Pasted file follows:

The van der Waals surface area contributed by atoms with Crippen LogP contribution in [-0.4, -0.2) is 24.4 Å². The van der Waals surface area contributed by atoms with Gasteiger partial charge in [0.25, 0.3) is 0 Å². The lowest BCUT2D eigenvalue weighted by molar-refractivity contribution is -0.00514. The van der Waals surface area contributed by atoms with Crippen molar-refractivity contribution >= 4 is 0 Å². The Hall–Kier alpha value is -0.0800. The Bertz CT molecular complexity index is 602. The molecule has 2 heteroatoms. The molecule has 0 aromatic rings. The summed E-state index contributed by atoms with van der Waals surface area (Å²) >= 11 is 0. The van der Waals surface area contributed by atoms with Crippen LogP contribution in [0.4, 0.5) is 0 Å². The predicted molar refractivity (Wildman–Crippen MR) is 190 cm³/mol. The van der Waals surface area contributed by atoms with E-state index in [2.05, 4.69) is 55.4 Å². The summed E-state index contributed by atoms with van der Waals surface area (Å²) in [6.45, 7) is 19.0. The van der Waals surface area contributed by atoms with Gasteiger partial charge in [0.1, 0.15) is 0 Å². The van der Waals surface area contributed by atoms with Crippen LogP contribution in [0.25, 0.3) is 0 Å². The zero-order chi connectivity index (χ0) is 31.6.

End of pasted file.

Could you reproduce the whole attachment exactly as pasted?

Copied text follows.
The van der Waals surface area contributed by atoms with Crippen LogP contribution in [-0.4, -0.2) is 24.4 Å². The van der Waals surface area contributed by atoms with Gasteiger partial charge in [0.25, 0.3) is 0 Å². The lowest BCUT2D eigenvalue weighted by molar-refractivity contribution is -0.00514. The van der Waals surface area contributed by atoms with Crippen molar-refractivity contribution >= 4 is 0 Å². The Hall–Kier alpha value is -0.0800. The Bertz CT molecular complexity index is 602. The molecule has 2 heteroatoms. The molecule has 0 aromatic rings. The summed E-state index contributed by atoms with van der Waals surface area (Å²) >= 11 is 0. The van der Waals surface area contributed by atoms with Crippen LogP contribution in [0.4, 0.5) is 0 Å². The predicted molar refractivity (Wildman–Crippen MR) is 190 cm³/mol. The van der Waals surface area contributed by atoms with E-state index in [2.05, 4.69) is 55.4 Å². The summed E-state index contributed by atoms with van der Waals surface area (Å²) in [6.45, 7) is 19.0. The van der Waals surface area contributed by atoms with Gasteiger partial charge in [0.1, 0.15) is 0 Å². The van der Waals surface area contributed by atoms with Crippen LogP contribution in [0.25, 0.3) is 0 Å². The zero-order chi connectivity index (χ0) is 31.6.